The Grand Idea
Registered by Libre-Muncher of Las Cruces, New Mexico USA on 4/11/2019
1 journaler for this copy...
This book (published in 2004) was given to me in a box of books that a friend wished to 'do something with', but, like me, had an attitude to never throw away a book. She found me a willing recipient of this box of books. After working my way through her books, this one was the last one remaining. At that time I had a number of other, newer books that I wanted to get started with, so this one was set aside until later. Well, later was far longer than I had intended, but I knew that I would get to it eventually because trashing a book or turning it into a used book store for either money or credit was not in my nature.
Recently I read a fascinating book called The First Conspiracy [BCID: 499-14149899] , a non-fiction book about the effort to assassinate George Washington, the commander of the military of the American colonies during the American Revolution. I thought that I was well versed in the events of the revolution, but this book filled in a lot that was new to me. That book ended at the events of the Manhattan events when the assignation plot ended. It was then that I went back and found The Grand Idea sitting lonely on my "to be read" shelf. Now was the time to read that.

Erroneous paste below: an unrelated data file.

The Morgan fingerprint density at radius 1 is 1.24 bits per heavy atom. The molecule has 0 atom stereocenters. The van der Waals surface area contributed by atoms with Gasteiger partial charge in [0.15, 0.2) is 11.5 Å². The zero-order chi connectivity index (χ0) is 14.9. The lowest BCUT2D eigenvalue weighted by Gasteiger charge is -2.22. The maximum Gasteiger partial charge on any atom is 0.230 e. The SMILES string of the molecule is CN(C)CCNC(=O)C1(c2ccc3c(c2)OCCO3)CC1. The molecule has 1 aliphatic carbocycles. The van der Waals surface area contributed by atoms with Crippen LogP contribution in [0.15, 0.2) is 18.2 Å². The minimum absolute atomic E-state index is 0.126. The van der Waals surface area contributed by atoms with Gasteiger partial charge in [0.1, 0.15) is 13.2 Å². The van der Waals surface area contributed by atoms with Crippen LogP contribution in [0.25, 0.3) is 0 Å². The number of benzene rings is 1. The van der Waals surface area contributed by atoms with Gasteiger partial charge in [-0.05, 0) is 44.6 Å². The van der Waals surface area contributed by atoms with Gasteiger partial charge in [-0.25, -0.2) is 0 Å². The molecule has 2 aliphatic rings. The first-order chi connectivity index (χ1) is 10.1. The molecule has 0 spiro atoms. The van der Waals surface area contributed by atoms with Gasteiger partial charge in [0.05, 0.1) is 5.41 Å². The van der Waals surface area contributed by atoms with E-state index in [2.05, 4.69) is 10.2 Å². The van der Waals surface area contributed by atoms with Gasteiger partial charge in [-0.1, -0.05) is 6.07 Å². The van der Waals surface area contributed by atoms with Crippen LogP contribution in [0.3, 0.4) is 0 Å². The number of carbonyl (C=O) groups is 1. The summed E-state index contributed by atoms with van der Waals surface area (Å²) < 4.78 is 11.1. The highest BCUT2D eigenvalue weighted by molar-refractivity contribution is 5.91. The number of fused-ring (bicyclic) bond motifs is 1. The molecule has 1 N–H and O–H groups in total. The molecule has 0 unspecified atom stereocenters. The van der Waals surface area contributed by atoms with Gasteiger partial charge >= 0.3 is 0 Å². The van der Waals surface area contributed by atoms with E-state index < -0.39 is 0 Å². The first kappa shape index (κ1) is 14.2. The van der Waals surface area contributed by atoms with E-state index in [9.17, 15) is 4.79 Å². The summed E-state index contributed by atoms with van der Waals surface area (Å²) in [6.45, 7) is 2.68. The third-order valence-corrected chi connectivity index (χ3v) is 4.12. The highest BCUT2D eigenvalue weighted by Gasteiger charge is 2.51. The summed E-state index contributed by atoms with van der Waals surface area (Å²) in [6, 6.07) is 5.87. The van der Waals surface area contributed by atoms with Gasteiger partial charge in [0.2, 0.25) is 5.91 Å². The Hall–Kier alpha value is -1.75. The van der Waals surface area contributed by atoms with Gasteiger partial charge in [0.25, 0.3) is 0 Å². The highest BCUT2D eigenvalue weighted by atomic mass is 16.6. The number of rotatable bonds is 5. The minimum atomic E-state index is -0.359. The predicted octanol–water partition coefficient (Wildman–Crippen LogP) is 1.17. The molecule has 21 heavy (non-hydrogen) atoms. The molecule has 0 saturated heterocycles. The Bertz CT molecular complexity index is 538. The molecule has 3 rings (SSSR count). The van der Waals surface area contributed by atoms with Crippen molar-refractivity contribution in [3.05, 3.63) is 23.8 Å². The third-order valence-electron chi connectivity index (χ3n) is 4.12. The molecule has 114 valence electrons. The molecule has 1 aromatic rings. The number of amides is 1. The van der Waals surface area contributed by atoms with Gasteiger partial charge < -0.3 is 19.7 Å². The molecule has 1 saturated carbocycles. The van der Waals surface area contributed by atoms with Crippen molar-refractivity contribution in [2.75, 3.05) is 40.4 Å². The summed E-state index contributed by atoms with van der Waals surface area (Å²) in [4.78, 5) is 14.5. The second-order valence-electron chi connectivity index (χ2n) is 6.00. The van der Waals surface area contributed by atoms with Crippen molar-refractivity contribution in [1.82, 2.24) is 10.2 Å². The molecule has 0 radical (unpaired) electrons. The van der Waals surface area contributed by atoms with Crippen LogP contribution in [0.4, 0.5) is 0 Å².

This book starts at the end of the revolution when General Washington announces that he was retiring and going to live out his years in the home that he inherited at Mount Vernon in Virginia.
Once again, I found a lot of information that was unfamiliar to me about an amazing man. He had the idea that this country would never last as a tidewater family of communities alone with the lands beyond the Adirondack's in the hands of other countries in Europe (Spain, England, France etc.) and to survive the former colonies must expand beyond the mountains all of the way to the Mississippi River. That is the main story of this book, but General Washington got sidetracked by a number of things, like being forced against his will into being the president of the new country and finding an economic way to generate commerce between the inland areas to the cities on the Atlantic shore. I found this book to be riveting and educational. It includes much of the country's history that is not normally covered in the history text books. This includes the canals into the interior, the new-fangled machine called the railroad, the institution of slavery, what really happened at Harper's Ferry, why was the nation's capital city located where it is today and more.
By the way, if you do not wish to read of all of the events in this book, I still recommend that you read the final chapter. It will sound very familiar to you in that some of the thoughts of the population of the United States have not changed much from the days of Washington.